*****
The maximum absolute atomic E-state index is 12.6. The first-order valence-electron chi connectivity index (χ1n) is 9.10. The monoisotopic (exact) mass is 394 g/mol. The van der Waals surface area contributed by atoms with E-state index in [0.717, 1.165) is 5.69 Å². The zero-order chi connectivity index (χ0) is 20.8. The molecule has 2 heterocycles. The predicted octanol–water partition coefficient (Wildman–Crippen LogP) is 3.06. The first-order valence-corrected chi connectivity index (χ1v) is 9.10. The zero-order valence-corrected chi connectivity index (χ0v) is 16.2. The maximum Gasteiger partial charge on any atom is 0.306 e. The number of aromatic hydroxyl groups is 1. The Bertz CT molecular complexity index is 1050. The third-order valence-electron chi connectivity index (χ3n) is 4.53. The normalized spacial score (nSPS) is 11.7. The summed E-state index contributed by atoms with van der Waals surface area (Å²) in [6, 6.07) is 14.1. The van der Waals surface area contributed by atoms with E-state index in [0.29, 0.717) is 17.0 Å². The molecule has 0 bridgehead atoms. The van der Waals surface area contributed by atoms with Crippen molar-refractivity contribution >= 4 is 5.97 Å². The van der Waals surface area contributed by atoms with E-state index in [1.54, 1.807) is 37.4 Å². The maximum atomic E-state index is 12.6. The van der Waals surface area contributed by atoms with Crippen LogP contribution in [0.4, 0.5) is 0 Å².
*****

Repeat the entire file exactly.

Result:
The maximum absolute atomic E-state index is 12.6. The first-order valence-electron chi connectivity index (χ1n) is 9.10. The monoisotopic (exact) mass is 394 g/mol. The van der Waals surface area contributed by atoms with E-state index in [0.717, 1.165) is 5.69 Å². The zero-order chi connectivity index (χ0) is 20.8. The molecule has 2 heterocycles. The predicted octanol–water partition coefficient (Wildman–Crippen LogP) is 3.06. The first-order valence-corrected chi connectivity index (χ1v) is 9.10. The zero-order valence-corrected chi connectivity index (χ0v) is 16.2. The maximum Gasteiger partial charge on any atom is 0.306 e. The number of aromatic hydroxyl groups is 1. The Bertz CT molecular complexity index is 1050. The third-order valence-electron chi connectivity index (χ3n) is 4.53. The normalized spacial score (nSPS) is 11.7. The summed E-state index contributed by atoms with van der Waals surface area (Å²) in [6, 6.07) is 14.1. The van der Waals surface area contributed by atoms with E-state index in [0.29, 0.717) is 17.0 Å². The molecule has 0 bridgehead atoms. The van der Waals surface area contributed by atoms with Crippen molar-refractivity contribution >= 4 is 5.97 Å². The van der Waals surface area contributed by atoms with E-state index in [1.54, 1.807) is 37.4 Å². The maximum atomic E-state index is 12.6. The van der Waals surface area contributed by atoms with Crippen LogP contribution in [0.4, 0.5) is 0 Å².